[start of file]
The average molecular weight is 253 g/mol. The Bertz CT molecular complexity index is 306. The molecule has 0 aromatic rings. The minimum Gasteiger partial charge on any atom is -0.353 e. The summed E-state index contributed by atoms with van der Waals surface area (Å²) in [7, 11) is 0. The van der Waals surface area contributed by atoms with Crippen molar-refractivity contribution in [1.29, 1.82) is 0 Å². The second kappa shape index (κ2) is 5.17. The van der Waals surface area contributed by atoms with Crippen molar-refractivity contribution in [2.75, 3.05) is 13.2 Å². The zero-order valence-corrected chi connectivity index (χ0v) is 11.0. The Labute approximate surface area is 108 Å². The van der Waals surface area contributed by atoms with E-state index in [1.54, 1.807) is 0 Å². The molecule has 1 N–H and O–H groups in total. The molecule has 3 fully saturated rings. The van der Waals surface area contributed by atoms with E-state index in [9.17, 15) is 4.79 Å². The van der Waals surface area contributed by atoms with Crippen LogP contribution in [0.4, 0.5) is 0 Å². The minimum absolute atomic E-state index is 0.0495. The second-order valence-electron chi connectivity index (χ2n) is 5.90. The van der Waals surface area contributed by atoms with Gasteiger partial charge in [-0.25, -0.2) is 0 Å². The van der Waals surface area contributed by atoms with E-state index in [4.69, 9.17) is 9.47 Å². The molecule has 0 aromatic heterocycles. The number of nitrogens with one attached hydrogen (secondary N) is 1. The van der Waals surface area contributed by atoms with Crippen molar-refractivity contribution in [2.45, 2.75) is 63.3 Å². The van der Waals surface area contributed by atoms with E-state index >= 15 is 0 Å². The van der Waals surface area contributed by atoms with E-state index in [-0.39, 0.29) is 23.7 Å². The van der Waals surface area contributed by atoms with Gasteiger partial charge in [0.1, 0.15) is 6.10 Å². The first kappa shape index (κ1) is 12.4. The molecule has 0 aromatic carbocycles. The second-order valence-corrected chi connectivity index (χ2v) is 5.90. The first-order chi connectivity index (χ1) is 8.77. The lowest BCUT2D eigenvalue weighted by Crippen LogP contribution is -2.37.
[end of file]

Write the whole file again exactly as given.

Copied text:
The average molecular weight is 253 g/mol. The Bertz CT molecular complexity index is 306. The molecule has 0 aromatic rings. The minimum Gasteiger partial charge on any atom is -0.353 e. The summed E-state index contributed by atoms with van der Waals surface area (Å²) in [7, 11) is 0. The van der Waals surface area contributed by atoms with Crippen molar-refractivity contribution in [1.29, 1.82) is 0 Å². The second kappa shape index (κ2) is 5.17. The van der Waals surface area contributed by atoms with Crippen molar-refractivity contribution in [2.75, 3.05) is 13.2 Å². The zero-order valence-corrected chi connectivity index (χ0v) is 11.0. The Labute approximate surface area is 108 Å². The van der Waals surface area contributed by atoms with E-state index in [1.54, 1.807) is 0 Å². The molecule has 1 N–H and O–H groups in total. The molecule has 3 fully saturated rings. The van der Waals surface area contributed by atoms with E-state index in [9.17, 15) is 4.79 Å². The van der Waals surface area contributed by atoms with Crippen LogP contribution in [0.4, 0.5) is 0 Å². The minimum absolute atomic E-state index is 0.0495. The second-order valence-electron chi connectivity index (χ2n) is 5.90. The van der Waals surface area contributed by atoms with Gasteiger partial charge in [-0.25, -0.2) is 0 Å². The van der Waals surface area contributed by atoms with E-state index in [4.69, 9.17) is 9.47 Å². The molecule has 0 aromatic heterocycles. The number of nitrogens with one attached hydrogen (secondary N) is 1. The van der Waals surface area contributed by atoms with Crippen molar-refractivity contribution in [2.45, 2.75) is 63.3 Å². The van der Waals surface area contributed by atoms with E-state index >= 15 is 0 Å². The van der Waals surface area contributed by atoms with E-state index in [-0.39, 0.29) is 23.7 Å². The van der Waals surface area contributed by atoms with Gasteiger partial charge in [0.1, 0.15) is 6.10 Å². The first kappa shape index (κ1) is 12.4. The molecule has 0 aromatic carbocycles. The second-order valence-corrected chi connectivity index (χ2v) is 5.90. The first-order chi connectivity index (χ1) is 8.77. The lowest BCUT2D eigenvalue weighted by Crippen LogP contribution is -2.37.